| Sunday, November 23, 2008 45 Years Ago...
Forty-five years ago today, around 5:25 in the afternoon, the first episode of "Doctor Who" aired.
Happy anniversary to my favorite TV show of all time. Below is the pilot episode in case you haven't seen it for some odd reason...
posted byMichael Hickerson at 11/23/2008 12:00:00 PM |
| Saturday, November 22, 2008 UT vs MTSU basketball
The weekend of all things UT sports kicked off last evening with a visit to MTSU's home court to watch the basketball team take on the Blue Raiders.
I'd never attended a sporting event at MTSU, though odds are I will be attending a few more in the future. I say this because the Lady Vols have a contract to come in and whip up on play MTSU next season. I have a feeling last night's game and crowd was a precursor to what we'll see next year when Pat Summit and the Lady Vols come to town.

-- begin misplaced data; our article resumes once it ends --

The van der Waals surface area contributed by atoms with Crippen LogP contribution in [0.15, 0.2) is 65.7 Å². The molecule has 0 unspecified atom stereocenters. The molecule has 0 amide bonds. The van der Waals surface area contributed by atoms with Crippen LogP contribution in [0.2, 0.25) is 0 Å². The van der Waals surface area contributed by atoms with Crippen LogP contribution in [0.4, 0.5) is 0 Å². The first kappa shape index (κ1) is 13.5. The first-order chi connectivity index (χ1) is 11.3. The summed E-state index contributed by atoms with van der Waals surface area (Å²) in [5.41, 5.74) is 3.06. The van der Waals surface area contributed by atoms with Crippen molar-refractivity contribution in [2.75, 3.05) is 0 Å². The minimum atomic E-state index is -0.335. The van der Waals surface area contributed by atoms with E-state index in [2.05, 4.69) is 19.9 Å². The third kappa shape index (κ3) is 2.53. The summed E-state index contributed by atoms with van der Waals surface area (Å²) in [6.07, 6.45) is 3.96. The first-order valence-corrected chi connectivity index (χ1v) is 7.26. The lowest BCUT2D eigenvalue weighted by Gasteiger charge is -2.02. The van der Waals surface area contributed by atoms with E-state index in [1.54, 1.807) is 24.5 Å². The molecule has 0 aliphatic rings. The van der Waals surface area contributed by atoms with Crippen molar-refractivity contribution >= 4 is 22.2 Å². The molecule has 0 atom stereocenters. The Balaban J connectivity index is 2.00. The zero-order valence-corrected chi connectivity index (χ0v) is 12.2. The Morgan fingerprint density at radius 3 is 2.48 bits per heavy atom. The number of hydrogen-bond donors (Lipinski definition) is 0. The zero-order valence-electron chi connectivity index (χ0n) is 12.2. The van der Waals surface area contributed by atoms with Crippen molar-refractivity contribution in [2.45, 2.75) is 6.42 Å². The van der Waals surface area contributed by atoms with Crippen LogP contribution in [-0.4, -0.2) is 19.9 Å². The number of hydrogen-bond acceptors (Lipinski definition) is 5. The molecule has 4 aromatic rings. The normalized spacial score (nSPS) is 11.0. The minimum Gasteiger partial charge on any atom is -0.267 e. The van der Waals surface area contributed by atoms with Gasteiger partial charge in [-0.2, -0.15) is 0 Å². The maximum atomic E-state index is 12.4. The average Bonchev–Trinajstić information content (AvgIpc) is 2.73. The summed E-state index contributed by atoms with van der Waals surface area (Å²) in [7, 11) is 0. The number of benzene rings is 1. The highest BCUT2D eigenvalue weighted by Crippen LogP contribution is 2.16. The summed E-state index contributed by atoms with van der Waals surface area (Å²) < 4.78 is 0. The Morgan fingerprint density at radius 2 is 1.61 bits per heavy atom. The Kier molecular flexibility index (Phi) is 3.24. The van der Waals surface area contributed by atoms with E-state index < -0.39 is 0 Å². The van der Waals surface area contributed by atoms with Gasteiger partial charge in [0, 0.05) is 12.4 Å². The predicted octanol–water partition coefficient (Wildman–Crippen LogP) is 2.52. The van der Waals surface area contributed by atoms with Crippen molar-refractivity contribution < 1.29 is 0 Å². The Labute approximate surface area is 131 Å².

But back to this year. After we blew out MTSU at home last year (we won by 60), I was pretty sure we wouldn't do the same on their home court. Though I was hopeful. MTSU and the Vols played an even game for the first half. Every time it looked like the Vols were getting ready to really break it open, MTSU would come up with a play or two to keep it close. In the second half, we had some good runs, made our free throws and pulled away late in the game.
Of course, this wouldn't be a post from me if I didn't say the officiating was terrible. So, I will go ahead and say it--the officiating at last night's game was terrible.
But it was a win and that's what counts. And at least it wasn't a heart attack waiting to happen like last night's Lady Vols' game was. What in the wide, wide world of sports is going on there?!?
posted byMichael Hickerson at 11/22/2008 06:09:00 AM |
| Tuesday, November 04, 2008 I don't think he expected this
Watching and listening to Phil Fulmer's press conference yesterday, it was hard not to get choked up for a guy who had just been fired from his dream job. And in his comments, we saw that even when the chips are down, Fulmer is classy individual and whatever perceived failings he has as a coach, he is still one hell of a human being and mentor.